Established in 1992, the Monterey Bay National Marine Sanctuary stretches along the coastline from San Francisco to Cambria and is one of the United States’ largest marine sanctuaries, with a vast array of wildlife including seals, sea lions, sea otters, and whales.
Located near the Santa Cruz Wharf, the Sanctuary Exploration Center features a variety of displays and interactive exhibits for visitors to explore to gain a better understanding of the marine sanctuary and how they can help protect this underwater treasure.
5. Explore the Santa Cruz Harbor area
The Santa Cruz Harbor area is a great spot to take a walk along the beach, have lunch, visit the Walton Lighthouse and watch the boating activity in the harbor.
With over 800 permanent slips, the Santa Cruz Harbor also serves as a launching point for kayaks and paddleboards. Bring a camera and stroll along the harbor area as a kaleidoscope of colorful boats and pleasure craft navigate the harbor.
Adjacent to the harbor on the east side of the water, is Santa Cruz Harbor Beach, a popular spot with volleyball courts, kayak rentals, restaurants, and shops.
If visiting on a Saturday morning, grab a coffee at the Java Junction and enjoy the music of the Ukulele Club of Santa Cruz, a talented group of locals that have a great time playing tunes on the beach.
Time your visit near mid-day, then head to The Crow’s Nest for lunch. Located on Harbor Beach and frequented by locals and visitors alike, The Crow’s Nest has been serving great food with spectacular views since 1969.
Across the harbor are Walton Lighthouse and Seabright Beach.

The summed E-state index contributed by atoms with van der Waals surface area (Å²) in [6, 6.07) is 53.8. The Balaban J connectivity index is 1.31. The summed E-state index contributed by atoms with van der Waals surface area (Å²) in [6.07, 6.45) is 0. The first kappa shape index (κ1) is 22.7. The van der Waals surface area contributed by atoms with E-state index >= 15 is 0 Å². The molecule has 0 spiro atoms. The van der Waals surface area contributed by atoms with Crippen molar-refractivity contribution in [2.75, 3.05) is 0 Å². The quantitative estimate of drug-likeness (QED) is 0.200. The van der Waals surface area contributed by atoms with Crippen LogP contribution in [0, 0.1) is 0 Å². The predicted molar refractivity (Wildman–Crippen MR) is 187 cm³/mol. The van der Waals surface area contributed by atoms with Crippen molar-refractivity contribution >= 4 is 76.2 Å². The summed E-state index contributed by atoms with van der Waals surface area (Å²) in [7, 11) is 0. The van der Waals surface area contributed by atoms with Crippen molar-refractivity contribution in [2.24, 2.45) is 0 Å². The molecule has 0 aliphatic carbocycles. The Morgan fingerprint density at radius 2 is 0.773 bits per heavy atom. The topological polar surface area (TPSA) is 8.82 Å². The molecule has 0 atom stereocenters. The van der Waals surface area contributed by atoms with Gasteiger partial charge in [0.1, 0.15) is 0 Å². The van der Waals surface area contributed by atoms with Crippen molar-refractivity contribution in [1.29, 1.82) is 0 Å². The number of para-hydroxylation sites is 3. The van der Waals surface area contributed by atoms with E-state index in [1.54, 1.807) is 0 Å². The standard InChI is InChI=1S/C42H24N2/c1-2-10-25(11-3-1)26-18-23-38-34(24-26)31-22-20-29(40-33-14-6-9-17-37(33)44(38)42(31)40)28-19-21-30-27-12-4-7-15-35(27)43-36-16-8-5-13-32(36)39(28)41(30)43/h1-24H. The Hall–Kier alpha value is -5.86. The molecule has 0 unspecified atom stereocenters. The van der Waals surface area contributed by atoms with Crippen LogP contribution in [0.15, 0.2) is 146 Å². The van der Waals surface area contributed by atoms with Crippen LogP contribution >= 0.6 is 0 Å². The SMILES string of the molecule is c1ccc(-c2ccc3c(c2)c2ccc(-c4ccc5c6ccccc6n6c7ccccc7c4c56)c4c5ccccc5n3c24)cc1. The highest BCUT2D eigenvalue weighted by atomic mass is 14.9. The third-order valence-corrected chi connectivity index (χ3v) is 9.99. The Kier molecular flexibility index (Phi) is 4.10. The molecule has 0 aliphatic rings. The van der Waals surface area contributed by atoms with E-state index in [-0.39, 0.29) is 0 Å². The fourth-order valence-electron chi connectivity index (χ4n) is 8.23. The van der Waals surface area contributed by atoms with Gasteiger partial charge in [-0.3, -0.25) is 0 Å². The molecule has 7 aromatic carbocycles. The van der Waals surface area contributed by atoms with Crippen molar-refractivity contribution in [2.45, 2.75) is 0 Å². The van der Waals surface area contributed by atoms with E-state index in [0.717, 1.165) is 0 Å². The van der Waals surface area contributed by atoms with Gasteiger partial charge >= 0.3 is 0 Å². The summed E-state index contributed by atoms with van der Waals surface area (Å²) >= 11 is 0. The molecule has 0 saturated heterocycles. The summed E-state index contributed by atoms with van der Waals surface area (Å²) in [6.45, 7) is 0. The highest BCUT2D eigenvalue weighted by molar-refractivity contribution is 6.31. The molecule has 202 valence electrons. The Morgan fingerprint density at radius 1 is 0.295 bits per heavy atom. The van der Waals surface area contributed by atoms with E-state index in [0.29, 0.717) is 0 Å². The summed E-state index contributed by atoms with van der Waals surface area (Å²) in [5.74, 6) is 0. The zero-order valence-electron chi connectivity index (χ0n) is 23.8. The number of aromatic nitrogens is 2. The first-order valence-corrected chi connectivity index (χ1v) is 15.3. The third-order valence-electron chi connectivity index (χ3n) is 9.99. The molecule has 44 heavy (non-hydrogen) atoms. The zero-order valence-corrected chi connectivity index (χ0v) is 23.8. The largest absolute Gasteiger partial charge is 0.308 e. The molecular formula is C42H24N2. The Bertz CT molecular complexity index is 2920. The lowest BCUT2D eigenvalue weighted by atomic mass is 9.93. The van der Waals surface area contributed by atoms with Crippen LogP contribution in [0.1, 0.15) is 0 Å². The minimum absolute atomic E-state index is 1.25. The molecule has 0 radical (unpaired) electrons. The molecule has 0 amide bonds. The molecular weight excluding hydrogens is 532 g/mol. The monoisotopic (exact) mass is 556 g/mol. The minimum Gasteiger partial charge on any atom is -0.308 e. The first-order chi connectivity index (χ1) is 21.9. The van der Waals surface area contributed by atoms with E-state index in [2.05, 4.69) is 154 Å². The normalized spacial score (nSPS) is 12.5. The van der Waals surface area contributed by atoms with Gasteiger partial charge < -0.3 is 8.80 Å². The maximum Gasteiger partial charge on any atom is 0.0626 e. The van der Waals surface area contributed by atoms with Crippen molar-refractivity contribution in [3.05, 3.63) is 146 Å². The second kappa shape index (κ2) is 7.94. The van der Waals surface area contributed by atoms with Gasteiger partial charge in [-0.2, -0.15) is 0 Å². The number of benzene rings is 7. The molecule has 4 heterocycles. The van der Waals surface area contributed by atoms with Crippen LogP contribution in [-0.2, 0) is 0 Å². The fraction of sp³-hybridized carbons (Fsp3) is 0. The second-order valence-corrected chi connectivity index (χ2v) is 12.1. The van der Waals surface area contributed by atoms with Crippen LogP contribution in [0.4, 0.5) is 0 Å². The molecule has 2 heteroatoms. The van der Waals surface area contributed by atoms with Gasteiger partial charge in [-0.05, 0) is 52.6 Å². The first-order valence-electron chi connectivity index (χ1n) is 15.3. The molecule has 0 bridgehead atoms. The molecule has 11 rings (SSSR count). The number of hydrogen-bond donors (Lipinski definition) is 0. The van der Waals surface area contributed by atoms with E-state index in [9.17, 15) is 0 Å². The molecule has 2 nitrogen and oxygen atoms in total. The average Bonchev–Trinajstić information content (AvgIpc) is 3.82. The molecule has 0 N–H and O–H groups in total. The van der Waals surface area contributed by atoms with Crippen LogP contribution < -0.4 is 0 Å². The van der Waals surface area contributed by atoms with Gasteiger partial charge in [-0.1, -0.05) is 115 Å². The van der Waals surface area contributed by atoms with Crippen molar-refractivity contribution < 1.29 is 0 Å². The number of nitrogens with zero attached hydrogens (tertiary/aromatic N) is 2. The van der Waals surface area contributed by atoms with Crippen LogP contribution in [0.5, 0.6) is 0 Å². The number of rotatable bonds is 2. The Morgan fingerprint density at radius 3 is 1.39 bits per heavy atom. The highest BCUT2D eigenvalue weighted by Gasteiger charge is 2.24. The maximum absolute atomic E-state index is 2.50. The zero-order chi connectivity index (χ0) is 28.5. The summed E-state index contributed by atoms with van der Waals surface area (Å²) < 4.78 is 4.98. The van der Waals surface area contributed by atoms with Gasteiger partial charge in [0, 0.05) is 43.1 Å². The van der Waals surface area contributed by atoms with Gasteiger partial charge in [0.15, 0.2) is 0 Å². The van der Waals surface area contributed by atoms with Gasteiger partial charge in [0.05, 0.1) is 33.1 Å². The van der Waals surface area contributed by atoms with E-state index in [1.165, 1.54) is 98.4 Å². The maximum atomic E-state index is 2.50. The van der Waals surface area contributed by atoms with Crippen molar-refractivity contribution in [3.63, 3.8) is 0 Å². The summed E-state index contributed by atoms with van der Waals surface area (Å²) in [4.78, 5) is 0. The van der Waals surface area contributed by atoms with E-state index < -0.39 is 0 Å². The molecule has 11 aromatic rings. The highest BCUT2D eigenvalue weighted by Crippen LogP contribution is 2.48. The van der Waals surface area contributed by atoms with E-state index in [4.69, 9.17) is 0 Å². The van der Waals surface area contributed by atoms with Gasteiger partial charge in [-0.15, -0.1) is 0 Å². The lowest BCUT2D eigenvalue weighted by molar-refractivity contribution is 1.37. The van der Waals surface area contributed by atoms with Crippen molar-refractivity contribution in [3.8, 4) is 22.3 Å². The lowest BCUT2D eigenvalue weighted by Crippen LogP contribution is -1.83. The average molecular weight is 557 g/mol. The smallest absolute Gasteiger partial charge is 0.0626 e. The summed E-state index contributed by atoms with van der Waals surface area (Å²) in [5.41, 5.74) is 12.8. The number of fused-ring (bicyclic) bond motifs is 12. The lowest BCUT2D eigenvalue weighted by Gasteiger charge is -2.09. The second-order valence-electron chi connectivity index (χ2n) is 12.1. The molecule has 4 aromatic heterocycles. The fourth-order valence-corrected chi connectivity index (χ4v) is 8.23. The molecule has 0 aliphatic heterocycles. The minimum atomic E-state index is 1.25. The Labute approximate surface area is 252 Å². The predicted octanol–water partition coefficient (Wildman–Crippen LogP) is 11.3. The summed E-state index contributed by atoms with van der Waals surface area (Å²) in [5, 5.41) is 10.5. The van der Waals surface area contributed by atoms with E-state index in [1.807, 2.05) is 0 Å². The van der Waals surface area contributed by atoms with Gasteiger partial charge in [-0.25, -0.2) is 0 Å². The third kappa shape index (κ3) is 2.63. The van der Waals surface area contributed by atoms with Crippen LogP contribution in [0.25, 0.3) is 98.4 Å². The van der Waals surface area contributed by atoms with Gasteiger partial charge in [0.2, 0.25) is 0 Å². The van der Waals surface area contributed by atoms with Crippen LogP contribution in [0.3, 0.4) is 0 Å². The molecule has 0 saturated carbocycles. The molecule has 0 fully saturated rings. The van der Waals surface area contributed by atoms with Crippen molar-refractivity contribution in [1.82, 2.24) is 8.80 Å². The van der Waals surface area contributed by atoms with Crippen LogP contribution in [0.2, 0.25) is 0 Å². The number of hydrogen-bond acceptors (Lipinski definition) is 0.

A paved walking path leads out to the Walton Lighthouse, also known as Santa Cruz Breakwater Lighthouse, built in 2002 on a jetty at the harbor entrance has been the site of a light station of some form since 1964.
Huge waves crash along the jetty, which is lined with tetrapods, structures that look like giant concrete jacks. Tetrapods, which in Greek means four-legged, dissipate the force of the waves, allowing water to flow around the structures, rather than against it.
The view from the lighthouse back to the coastline is beautiful in both directions, with great views of Santa Cruz Harbor, Harbor Beach, Seabright Beach, Santa Cruz Main Beach, Santa Cruz Boardwalk, and the Santa Cruz Wharf in the distance.
6. Watch the surfers
Nicknamed “Surf City,” Santa Cruz consistently nears the top of all surfing destinations lists.
While donning a wet suit and grabbing a board may not be on your to-do list, heading to one of the popular spots around Santa Cruz County to watch the skilled surfers is an activity not to be missed.
Top spots to check out the surfing action are Pleasure Point, Manresa State Park, Steamer Lane, Waddell Creek, and 26th Avenue.
7. Kick back at the beach